Friday, December 05, 2008

Burke whipping again

After we first broke this story, thevery next day it was plastered all over the media. Howevere, Rickford Burke, a former Presidential advisor to Hoyte, has lashed out at Corbin and the party leadership (see below). Burke has sepped on Corbin toes after grinding Adam Harris' Sophia toes into the sand.

New York Institute says removal of Guyana MP undermines democracy

NEW YORK: The Caribbean Guyana Institute for Democracy (CGID) has condemned the removal of James McAllister from the Parliament of Guyana by Opposition and People's National Congress (PNC) Leader, Robert Corbin. McAllister was a PNC Member of Parliament (MP).
He and a group of senior members, led by then Vice Chairman Vincent Alexander unsuccessfully challenged Corbin for the leadership at the party's 2007 internal elections. They were subsequently placed before a disciplinary committee engineered by Corbin.
The Institute blasted his removal as "dictatorial and vindictive." It added that "The arbitrary removal of a Member of Parliament who was elected by the people, at the whims of one man - the Opposition Leader, overturns the will of the electorate and is an assault on democracy."
In a CGID statement issued Friday by Director of Communications, Jevon Suralie, the Institute's President, Rickford Burke, is quoted as saying "I am shocked that Mr. Corbin's leadership is characterized by arrogance and dictatorship; tendencies which jeopardize our tenuous democratic dispensation."
Burke, a former Chairman of the PNC youth arm – GYSM who was also an aide to late PNC Leader and former President of Guyana, Hugh Desmond Hoyte, added that "The recall of James McAllister provides a keen insight into the PNC leader's domineering approach to governing and antipathy for democratic values."
He said no one with such mentality must ever again be entrusted with the Presidency of Guyana." Corbin ran against President Bharrat Jagdeo for President in 2006 but lost. Burke however said that they both have "dictatorial tendencies."
At the sitting of the Parliament on December 3, Speaker of the National Assembly, Ralph Ramkarran, announced that he had received official notification from Corbin, the Representative of the List of candidates for the PNC, on December 2, that McAllister had been recalled. Consequently, Ramkarran declared McAllister's seat vacant, in accordance with "Article 156(3) (c) of the Constitution, the Constitutional Amendment Act of 2007."
Known as the "The Recall Legislation," the amendment was enacted by the PPP government with support from Corbin a majority of his PNC MPs. The legislation enables the representatives of parliamentary parties to direct the Speaker of the National Assembly to declare a seat vacant once a party has lost confidence in a member.
Suralie noted that during its passage in 2007, CGID expressed serious reservations about its undemocratic provisions. He said the Institute had recommended that the Bill be amended to require that, upon a declaration of no confidence in a MP by a Representative of a party's list, the Speaker should cause a special election to be held in the constituency of the MP. This, he said, would allow the people to be the final arbiters of in the recall of their elected representative. The recall legislation is the product of a negotiated deal by President Jagdeo and Mr. Corbin to excise independent-minded MPs who do not tow their party's line. It was enacted after Corbin was challenged for the leadership in 2007.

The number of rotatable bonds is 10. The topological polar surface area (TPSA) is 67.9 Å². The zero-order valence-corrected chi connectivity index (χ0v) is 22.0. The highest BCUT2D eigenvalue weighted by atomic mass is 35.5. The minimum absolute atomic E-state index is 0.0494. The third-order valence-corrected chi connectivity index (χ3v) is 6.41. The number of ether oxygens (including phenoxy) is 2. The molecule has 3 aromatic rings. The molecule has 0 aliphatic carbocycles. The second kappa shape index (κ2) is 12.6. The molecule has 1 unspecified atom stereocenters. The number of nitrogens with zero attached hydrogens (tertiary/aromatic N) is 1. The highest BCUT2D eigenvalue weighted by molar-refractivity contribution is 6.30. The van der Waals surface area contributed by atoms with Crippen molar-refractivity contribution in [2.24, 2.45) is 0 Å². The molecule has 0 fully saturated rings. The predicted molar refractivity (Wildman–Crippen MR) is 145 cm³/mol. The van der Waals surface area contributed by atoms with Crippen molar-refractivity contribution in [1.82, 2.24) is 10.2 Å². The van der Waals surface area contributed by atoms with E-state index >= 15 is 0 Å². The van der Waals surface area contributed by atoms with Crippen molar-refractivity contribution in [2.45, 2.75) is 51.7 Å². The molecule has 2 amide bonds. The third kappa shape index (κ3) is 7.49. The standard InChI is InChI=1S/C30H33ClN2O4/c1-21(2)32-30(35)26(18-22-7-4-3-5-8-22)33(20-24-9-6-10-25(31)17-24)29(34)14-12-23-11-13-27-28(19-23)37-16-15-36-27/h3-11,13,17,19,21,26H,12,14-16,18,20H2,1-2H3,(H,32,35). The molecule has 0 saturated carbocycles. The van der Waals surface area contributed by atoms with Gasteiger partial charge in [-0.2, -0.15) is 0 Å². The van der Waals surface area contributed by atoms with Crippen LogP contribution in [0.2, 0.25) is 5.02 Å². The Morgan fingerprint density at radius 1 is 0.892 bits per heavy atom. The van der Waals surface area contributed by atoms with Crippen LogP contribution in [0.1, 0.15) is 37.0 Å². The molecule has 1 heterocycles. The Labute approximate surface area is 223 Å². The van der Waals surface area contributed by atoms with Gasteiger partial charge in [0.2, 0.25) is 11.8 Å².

Burke accused Corbin of being characteristically petty, visionless and uninspiring. "His leadership has been catastrophic for the PNC. With him at the helm, its prospects for electoral viability will remain elusive," he noted.
Corbin assumed the leadership in 2002 after Hoyte died of a heart attack. Since then, the Party underwent a serious split in 2005, leading to the departure of scores of young leaders, including Raphael Trotman, a formidable young leader who was being groomed by Hoyte to assume the reins of leadership. Trotman then co-founded the Alliance for Change (AFC). In the 2006 general elections, the PNC lost five seats in Parliament to the AFC. It also lost several local government seats to both the AFC and Jagdeo's ruling PPP.
Burke added that although allegations of a "compromised" 2007 party election damaged Mr. Corbin's credibility and legitimacy, as well as undermined the PNC's image, since then a leadership culture of malice and undemocratic practices became more entrenched.
He charged that Corbin has pursued a vendetta against the members that supported Alexander in 2007, and that his undemocratic propensities have led to "a brain drain of the majority of the PNC's intelligentsia."
Burke also noted that Corbin has not conceptualized or articulated a new vision as an alternative to the incumbent PPP government and, thus, has lost the confidence of a majority of his constituents and members. "He is an incompetent and irrelevant and does not deserve the vote of the people at any other elections," Burke observed.

"If the PNC hopes to remain a relevant force in Guyanese politics, it must remove Mr. Corbin from its leadership, broaden its political base into a genuine, formidable, multiethnic party, recruit a new generation of bright, young leaders and articulate a new vision for modernity and development," Burke said.

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